We all have idols. Human monuments – whether in the public’s consciousness or merely our own individual headspaces – who we venerate in blogs or by internal means.
But in those obsessions, do we ever stop to monitor ourselves, and consider how we believe they influence the world don’t mirror how they perceive themselves? Have we ever thought about what we’d say if we ever met them, or worse, if they alleged our perceptions are off-target?
That’s one of a few simultaneously interpersonal and intrapersonal conflicts explored in Jesse Peretz’s “Juliet, Naked.” It’s also arguably its most interesting, interweaving adoration and comically exaggerated (or perhaps not?) reverence, though the one Peretz spends the least amount of time deconstructing. Continue reading →
There’s a common misconception about filmmaking 18 years into the century which the exceptionally bold “Madeline’s Madeline” seeks to destroy: That films have to guide the audience through its thoughts and preconceptions.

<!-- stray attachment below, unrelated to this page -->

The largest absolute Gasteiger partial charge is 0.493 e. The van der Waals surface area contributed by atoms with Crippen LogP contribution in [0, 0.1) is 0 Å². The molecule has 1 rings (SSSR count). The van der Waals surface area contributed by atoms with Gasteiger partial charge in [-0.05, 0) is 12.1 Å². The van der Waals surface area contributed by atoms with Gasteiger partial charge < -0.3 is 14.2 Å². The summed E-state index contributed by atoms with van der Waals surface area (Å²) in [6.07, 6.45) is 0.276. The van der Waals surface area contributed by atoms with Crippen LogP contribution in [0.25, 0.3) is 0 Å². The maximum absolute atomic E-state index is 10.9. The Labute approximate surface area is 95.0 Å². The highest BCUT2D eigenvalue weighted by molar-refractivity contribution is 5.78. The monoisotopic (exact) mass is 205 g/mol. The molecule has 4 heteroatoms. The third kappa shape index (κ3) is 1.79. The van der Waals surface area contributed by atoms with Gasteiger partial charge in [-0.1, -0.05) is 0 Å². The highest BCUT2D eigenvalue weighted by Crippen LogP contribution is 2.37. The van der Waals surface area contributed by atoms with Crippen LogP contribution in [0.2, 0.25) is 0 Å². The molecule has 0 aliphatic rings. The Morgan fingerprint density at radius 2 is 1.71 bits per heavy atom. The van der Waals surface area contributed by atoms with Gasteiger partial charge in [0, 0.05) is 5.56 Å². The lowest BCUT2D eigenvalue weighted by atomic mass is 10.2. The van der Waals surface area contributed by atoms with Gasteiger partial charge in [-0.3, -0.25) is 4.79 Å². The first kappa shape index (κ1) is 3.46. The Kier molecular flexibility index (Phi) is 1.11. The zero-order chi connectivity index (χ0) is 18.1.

Most of the time that hand-holding results in muted climaxes, or worse—the all-important “missing of the point.” That’s fine and all in a Hollywoodscape where directors insist moviegoers on forming their own conclusions as they leave the theater (or close the Netflix app), but writer-director Josephine Decker’s ostensibly small, but monumental, film blasts that atavistic notion to oblivion. Continue reading →
We typically enter documentaries in a different mindset, a different approach than with typical Hollywood fare.
Familiarity bypasses anticipation not by way of absent excitement, but rather because we expect to delve deeper into a subject we’re already at least somewhat familiar with. Earlier this year, the melancholic “Won’t You Be My Neighbor?” underwent that route to excellent ends.
“Three Identical Strangers,” however, defies that expectation. If you know this story, chances are you only know how it begins. As has become customary in the age of instant gratification and mistaking 280 characters on Twitter for a news story, we rarely follow up on the flavor of the 5-minute trend – and that’s where the film seizes its chance to captivate. Continue reading →